Usability Research: Tor Launcher
Methodology: See Attachments Where: Tor Meetup in Mumbai, India Participants: Five (5)
- Summary of demographics
- What users said
- The group consisted of 5 male users aged 20-50.
- Most of the users described themselves as and day to day tech users who use Tor just on specific situations.
Q1 Do you think you would need to click on Configure to connect to Tor?
- Most users answered ‘NO’ to this question and understand that there was no need to configure at this point.
Q2 What do the checked options do?
- All users relate checked options with checking for censorship in their country. Most of them understood that these options are used for connecting to the bridge.
Q3 Describe in your words how a bridge will help users.
- Most of the users understand a bridge as a function that helps them bypass censored material.
- Users did not go deep into how the bridge actually works to help users.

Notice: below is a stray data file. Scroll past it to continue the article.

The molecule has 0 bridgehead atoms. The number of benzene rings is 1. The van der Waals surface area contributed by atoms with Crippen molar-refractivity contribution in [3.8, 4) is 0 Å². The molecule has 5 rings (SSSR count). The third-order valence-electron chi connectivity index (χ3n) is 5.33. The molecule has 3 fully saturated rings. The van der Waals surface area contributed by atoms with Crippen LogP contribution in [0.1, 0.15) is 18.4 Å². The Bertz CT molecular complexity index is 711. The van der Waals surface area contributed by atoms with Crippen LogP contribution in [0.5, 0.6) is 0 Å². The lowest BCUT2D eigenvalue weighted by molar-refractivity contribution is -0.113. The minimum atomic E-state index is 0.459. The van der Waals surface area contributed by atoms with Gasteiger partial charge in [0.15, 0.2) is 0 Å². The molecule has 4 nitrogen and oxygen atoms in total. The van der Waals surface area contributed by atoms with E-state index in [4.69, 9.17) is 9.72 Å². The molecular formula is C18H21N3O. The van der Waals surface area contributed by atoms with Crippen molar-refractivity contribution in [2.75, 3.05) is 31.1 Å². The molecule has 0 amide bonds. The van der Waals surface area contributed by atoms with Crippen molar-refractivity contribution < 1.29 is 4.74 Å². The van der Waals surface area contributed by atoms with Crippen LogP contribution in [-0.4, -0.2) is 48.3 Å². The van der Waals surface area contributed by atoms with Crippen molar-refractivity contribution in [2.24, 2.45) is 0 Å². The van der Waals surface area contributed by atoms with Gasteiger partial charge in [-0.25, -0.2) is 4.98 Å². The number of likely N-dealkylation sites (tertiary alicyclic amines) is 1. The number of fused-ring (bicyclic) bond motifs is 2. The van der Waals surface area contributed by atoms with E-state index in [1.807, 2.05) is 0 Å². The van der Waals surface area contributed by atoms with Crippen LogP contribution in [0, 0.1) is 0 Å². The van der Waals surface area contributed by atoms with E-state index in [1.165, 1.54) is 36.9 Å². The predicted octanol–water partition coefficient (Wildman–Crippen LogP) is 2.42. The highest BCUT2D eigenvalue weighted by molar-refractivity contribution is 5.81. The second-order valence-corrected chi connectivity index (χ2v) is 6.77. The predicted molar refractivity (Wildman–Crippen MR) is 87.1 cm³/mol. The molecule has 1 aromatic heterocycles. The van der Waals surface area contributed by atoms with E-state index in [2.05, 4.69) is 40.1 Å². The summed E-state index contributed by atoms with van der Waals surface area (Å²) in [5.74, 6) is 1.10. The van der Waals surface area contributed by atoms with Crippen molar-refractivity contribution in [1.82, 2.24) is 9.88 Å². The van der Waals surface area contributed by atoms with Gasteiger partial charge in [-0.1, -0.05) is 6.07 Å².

- Quote: “It can help to change the way I am currently connecting on Tor”.
Q4 If Tor is censored in India, what bridge would you use?
- Most users say they would pick a bridge at random.
- Most of them hesitated for a few seconds. It seems that users cannot tell the advantage of one bridge over another and therefore decide to go with an option.
- Quotes: “...I would choose at random” “I don’t know. I would probably brute force try” In Fact! “I would try all of them until something works”.
Q5 Have you ever had to configure a proxy? Would you know how to look for Internet settings in another browser? Can you check your system’s network settings?
- All the users answered yes to all parts.
- This was not a difficult question for them. They gave their answers promptly and seemed to understand the concepts of configuration and system settings.
This was an all-male user group; therefore they represent only a portion of the users of Tor who use it in specific situations. They are all consumers of technology and understand the basic terms referred to in the questionnaire, such as configure/censorship/proxy/bridge. However, when it comes down to engaging with the website settings, in particular choosing a bridge, users are not yet well informed and require creative assistance.
- Increase opportunities for interaction with users of other genders/gender identities.
- Review existing content about bridges, for instance, consider naming bridges according to their specific functionality.